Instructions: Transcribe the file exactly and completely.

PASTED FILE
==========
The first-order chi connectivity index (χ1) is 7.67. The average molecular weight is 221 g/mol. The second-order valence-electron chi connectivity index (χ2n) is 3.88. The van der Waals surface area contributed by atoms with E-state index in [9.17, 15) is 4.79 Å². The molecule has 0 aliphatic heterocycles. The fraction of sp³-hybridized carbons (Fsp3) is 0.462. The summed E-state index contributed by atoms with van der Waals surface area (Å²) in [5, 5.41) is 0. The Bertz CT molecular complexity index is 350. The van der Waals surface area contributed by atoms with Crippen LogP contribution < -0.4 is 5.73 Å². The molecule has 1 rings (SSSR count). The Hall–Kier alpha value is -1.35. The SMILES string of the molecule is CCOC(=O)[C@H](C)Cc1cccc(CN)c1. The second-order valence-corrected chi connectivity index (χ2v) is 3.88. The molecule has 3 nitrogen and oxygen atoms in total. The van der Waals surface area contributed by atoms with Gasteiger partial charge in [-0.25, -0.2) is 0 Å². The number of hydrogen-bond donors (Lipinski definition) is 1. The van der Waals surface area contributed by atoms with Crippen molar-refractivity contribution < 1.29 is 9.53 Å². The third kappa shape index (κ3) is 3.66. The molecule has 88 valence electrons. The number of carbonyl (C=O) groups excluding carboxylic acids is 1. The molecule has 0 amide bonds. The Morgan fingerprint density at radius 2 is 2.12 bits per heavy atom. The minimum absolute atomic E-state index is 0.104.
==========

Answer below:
The first-order chi connectivity index (χ1) is 7.67. The average molecular weight is 221 g/mol. The second-order valence-electron chi connectivity index (χ2n) is 3.88. The van der Waals surface area contributed by atoms with E-state index in [9.17, 15) is 4.79 Å². The molecule has 0 aliphatic heterocycles. The fraction of sp³-hybridized carbons (Fsp3) is 0.462. The summed E-state index contributed by atoms with van der Waals surface area (Å²) in [5, 5.41) is 0. The Bertz CT molecular complexity index is 350. The van der Waals surface area contributed by atoms with Crippen LogP contribution < -0.4 is 5.73 Å². The molecule has 1 rings (SSSR count). The Hall–Kier alpha value is -1.35. The SMILES string of the molecule is CCOC(=O)[C@H](C)Cc1cccc(CN)c1. The second-order valence-corrected chi connectivity index (χ2v) is 3.88. The molecule has 3 nitrogen and oxygen atoms in total. The van der Waals surface area contributed by atoms with Gasteiger partial charge in [-0.25, -0.2) is 0 Å². The number of hydrogen-bond donors (Lipinski definition) is 1. The van der Waals surface area contributed by atoms with Crippen molar-refractivity contribution < 1.29 is 9.53 Å². The third kappa shape index (κ3) is 3.66. The molecule has 88 valence electrons. The number of carbonyl (C=O) groups excluding carboxylic acids is 1. The molecule has 0 amide bonds. The Morgan fingerprint density at radius 2 is 2.12 bits per heavy atom. The minimum absolute atomic E-state index is 0.104.